Clean Power Blog

When we think of cleantech, minds immediately go to solar, wind, and maybe even electric vehicles.  Yet the second part of the word – tech – invokes a whole meaning. 

A little over a year ago, in the span of twenty-four hours, I attended two high-impact events: TechStars' Demo Day and the New England Clean Energy Council's Greentie Gala.  The first is a magnet for the who’s who of the Boston tech scene, while the latter is one of the signature annual events of the Commonwealth’s thriving clean energy sector.  The cross-pollination of individuals at the two events was minimal.  In fact, it was so striking that Walter Frick covered it in BostInno

Over the last few years, a sector has emerged to bridge this gap by applying software development skills to solve the world’s pressing needs for solutions to energy and water issues. This field, branded by Sunil Paul in 2011 as the “cleanweb”, has emerged as one of the most promising, flexible and engaging markets in the clean energy sector.

Massachusetts is continuing to set the pace for energy efficiency innovation.

Boston-based Retroficiency - a provider of proprietary software that focuses on building efficiency intelligence – was recently listed in Forbes as one of America’s Most Promising Companies.  This recognition is due to Retroficiency’s innovative technology that helps building owners use energy more wisely.

Recently, they inked a partnership with Westborough based Conservation Services Group (CSG) to assist CSG in its analysis of multi-family buildings, which has traditionally proven to be a difficult market segment to penetrate.

Westborough-based CSG is a national leader in residential energy efficiency services, and believes that this new partnership with Retroficiency will enable them to more effectively prioritize the most high-value customers nationwide while helping to reduce both time and cost.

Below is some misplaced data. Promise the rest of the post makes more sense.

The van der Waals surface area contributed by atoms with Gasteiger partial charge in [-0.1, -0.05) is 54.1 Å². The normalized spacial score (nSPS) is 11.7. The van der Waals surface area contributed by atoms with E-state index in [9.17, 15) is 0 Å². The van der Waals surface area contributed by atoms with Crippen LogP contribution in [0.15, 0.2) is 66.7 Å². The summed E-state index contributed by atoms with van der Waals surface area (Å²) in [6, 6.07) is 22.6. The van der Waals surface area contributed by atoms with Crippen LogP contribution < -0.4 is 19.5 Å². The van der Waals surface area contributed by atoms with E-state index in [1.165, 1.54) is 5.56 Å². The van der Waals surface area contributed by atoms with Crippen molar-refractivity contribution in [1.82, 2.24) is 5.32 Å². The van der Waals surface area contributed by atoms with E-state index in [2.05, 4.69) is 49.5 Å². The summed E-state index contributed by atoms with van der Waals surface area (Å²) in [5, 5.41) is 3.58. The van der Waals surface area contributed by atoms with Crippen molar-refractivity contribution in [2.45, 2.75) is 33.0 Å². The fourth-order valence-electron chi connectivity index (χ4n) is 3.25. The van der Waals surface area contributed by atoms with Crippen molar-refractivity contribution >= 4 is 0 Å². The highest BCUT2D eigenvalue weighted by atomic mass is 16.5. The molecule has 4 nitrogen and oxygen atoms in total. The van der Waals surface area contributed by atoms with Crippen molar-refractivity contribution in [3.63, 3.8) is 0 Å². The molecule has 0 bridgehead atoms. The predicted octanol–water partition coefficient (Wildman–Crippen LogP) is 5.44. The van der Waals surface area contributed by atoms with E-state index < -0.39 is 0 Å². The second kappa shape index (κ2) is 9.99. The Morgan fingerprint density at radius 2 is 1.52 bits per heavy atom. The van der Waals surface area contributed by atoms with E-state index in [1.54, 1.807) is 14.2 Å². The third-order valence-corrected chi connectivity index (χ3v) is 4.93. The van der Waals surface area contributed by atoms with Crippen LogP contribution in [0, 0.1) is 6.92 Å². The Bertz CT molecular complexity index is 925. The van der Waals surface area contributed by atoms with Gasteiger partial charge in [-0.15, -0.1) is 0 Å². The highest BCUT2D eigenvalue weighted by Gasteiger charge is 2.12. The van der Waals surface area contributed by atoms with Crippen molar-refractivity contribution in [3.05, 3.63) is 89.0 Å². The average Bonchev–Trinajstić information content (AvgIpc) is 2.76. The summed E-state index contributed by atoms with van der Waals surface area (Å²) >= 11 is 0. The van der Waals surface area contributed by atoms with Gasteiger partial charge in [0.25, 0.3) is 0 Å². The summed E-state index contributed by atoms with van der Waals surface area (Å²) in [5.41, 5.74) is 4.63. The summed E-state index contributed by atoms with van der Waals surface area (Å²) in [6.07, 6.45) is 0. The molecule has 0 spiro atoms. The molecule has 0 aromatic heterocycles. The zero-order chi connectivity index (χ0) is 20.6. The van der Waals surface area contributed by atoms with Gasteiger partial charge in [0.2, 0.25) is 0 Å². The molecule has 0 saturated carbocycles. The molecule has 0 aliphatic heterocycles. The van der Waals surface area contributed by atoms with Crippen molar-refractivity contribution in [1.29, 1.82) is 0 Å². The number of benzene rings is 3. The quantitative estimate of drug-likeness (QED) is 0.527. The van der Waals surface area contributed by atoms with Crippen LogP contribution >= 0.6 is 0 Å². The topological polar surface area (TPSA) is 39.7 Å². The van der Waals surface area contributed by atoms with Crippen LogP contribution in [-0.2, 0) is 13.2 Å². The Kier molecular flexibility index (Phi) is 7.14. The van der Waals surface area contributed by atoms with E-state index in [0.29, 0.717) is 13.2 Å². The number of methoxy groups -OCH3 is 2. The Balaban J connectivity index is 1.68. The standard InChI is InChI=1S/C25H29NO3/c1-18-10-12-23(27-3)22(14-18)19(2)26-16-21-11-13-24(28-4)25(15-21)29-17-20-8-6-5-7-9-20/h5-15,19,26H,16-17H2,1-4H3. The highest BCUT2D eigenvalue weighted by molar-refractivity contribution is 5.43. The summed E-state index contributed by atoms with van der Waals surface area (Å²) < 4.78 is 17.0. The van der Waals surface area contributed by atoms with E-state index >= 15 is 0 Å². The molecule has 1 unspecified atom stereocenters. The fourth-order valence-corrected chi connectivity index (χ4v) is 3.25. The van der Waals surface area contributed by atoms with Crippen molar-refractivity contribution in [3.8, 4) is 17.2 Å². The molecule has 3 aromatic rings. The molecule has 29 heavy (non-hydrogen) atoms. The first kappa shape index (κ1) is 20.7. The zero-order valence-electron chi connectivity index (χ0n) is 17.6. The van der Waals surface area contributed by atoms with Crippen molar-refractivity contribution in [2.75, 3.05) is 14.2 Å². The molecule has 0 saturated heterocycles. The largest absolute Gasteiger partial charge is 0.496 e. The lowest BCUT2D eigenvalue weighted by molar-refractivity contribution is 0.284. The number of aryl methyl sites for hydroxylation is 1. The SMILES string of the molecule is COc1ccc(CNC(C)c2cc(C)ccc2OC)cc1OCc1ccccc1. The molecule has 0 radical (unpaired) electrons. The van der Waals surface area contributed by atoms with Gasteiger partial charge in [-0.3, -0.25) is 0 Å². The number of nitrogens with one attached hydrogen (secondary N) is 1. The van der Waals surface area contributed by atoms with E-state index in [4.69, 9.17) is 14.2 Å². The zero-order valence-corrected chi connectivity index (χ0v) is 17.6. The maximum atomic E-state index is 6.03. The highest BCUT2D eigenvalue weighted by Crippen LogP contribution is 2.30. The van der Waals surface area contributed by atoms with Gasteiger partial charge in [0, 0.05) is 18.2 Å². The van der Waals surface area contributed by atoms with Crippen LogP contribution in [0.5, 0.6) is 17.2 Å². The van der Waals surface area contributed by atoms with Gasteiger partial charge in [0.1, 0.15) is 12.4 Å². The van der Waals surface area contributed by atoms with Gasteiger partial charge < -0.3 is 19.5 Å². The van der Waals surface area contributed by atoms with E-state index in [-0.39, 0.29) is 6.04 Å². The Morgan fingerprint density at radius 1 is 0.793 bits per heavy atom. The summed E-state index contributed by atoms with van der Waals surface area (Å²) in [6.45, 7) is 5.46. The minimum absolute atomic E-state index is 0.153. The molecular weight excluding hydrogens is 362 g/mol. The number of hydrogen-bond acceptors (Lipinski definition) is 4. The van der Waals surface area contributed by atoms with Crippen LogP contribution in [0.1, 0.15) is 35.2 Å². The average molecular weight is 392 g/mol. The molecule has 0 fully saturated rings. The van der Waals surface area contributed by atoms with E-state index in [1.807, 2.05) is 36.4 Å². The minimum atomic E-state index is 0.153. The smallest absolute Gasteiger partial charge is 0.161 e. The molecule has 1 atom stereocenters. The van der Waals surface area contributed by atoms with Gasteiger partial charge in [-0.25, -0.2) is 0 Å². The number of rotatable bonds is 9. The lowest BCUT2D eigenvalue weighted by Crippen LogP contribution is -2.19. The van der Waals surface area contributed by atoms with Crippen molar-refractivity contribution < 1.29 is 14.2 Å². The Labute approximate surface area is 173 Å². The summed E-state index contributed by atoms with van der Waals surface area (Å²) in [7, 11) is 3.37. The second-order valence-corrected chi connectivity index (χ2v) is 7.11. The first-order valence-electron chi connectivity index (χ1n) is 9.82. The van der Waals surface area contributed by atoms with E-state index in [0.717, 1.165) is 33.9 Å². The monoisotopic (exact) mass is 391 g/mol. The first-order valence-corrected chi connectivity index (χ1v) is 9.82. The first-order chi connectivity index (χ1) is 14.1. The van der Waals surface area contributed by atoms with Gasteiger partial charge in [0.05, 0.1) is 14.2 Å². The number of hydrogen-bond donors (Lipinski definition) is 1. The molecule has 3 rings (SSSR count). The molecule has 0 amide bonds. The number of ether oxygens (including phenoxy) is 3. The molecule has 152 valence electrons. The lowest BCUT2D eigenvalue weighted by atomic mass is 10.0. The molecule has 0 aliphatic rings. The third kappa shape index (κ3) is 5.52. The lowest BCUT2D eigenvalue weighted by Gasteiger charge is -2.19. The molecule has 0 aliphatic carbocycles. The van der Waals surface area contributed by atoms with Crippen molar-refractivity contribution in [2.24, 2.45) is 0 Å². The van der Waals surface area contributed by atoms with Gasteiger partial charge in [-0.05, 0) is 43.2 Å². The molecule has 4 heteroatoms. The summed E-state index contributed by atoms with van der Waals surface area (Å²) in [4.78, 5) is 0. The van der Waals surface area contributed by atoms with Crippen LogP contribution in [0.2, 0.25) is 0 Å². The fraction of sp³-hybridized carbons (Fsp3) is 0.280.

On February 18, woodstove owners across the Commonwealth began to fill out applications after Energy and Environmental Affairs Secretary Rick Sullivan announced a new round of the Commonwealth’s Woodstove Change-out Program, committing up to a million dollars to encourage residents to replace older, inefficient woodstoves with healthier, higher-efficiency models.

The announcement was made at The Fire Place, a cozy woodstove retail shop located in Whately. The store redeemed more vouchers than anyone else when the program was first launched last winter.

 The Commonwealth Woodstove Change-out Program provides vouchers of $750 or $2,000 to Massachusetts woodstove owners looking to trade in their non-EPA certified stoves for models that use less wood and release less pollution into the air. This program allows residents to both improve their health as well as their bank account. DOER Commissioner Mark Sylvia summarized this sentiment while speaking at the announcement, saying, “These vouchers will help residents save money on upfront costs and monthly wood costs, while helping the Commonwealth reduce air pollution.”

Secretary Sullivan and Commissioner Sylvia were also joined by MassCEC CEO Alicia Barton, MassDEP Deputy Commissioner Marty Suuberg, and the American Lung Association Northeast Director of Public Policy Casey Harvell.